Alexander McLeod Mathieson (1920–2011)
In the years immediately following World War II, Alexander (`Sandy') McLeod Mathieson pioneered X-ray crystallography in Australia. Sandy continued to make major contributions to the field over a 64-year time span and was widely recognized for his pioneering work in crystallographic methods, molecular structure determination and related instrument development. Ever an understated man, Sandy pursued science with vigour and passion, always preferring the laboratory to the limelight. He was universally admired and respected by his peers.
Born into a Presbyterian family in Aberdeen, Scotland, Sandy contracted poliomyelitis at the age of two. Owing largely to his mother's efforts, and despite prevailing medical opinion, he recovered sufficiently to walk with the aid of sticks and thrived at school – qualifying for a selective secondary school. His tertiary education continued at the Universities of Aberdeen (BSc Hons, 1942), to which he won a bursary, and Glasgow (PhD, 1948). His PhD research was carried out in structural crystallography at the University of Glasgow under Professor J. Monteath Robertson. In 1947, much to the surprise and concern of his parents, Sandy accepted a position in CSIR and came to Australia to work in the Section of Chemical Physics in the Division of Industrial Chemistry. At CSIR, with the benefit of the high-quality workshop capabilities developed during the Second World War, Sandy rapidly established an X-ray single-crystal diffraction laboratory that became a Mecca for budding crystallographers, with Sandy a strong mentoring influence for many young local scientists. These protégés included Harold Welch, Neville Stephenson, Hans Freeman, Jeff Wunderlich, Jack McConnell, John Taylor and Maureen Mackay, who in many cases went on to set up their own crystallography groups in institutions around Australia.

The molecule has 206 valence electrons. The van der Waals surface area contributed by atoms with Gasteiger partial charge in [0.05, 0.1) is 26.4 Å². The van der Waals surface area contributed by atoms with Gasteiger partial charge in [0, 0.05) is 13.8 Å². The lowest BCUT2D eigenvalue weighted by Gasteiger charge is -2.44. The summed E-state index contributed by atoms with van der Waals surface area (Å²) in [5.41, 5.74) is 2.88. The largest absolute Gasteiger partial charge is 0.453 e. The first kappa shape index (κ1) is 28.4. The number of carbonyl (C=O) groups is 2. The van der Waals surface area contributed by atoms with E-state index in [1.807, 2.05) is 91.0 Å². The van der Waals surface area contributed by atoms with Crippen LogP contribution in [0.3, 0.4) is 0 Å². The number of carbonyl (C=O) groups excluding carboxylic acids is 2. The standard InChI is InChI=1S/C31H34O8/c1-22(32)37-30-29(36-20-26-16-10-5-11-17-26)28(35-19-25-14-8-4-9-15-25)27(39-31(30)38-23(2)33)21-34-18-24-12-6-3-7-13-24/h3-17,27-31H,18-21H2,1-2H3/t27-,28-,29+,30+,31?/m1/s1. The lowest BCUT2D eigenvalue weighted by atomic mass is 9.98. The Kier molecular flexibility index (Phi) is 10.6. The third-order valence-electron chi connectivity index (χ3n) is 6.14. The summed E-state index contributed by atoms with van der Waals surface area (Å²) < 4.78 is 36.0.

Sandy was an early exponent and contributor to crystal structure determination by direct methods. His work helped to allay the prevailing scepticism of the organic chemists by providing valuable examples demonstrating that, provided suitable crystalline derivatives could be prepared, such organic structures could be determined ab initio (i.e. using crystallographic data and the empirical formula). In one very notable instance, using X-ray crystallographic data (plus some chemical insight) he and Janis Fridrichsons pipped at the post a group of Swiss organic chemists who were using conventional analytical methods to try to determine the structure of lanostenol, a component of wool wax.
On the crystallographic methods and instrumentation side, Sandy was an early exponent of the `heavy atom' method, e.g. using sulphur, iodine or bromine as heavy atoms, and made important contributions to the determination of absolute structures. Sandy also made significant contributions to the development of instrumental techniques including, in the early days, the design of a linear diffractometer that arose from a single night's contemplation, the design of liquid N2 cooling stages and a high-power generator. In later years, Sandy developed a polarization analysis device to study the microstructural properties of graphite with the aim of being able to better control beam properties for diffraction studies (before the availability of synchrotron sources). He also developed a range of other experimental methods aimed at the clean separation of sample and instrumental effects contributing to the distribution of intensity in Bragg reflections, and the elimination of extinction from structure factor measurements using extrapolation to the `zero interaction' (extinction free) limit.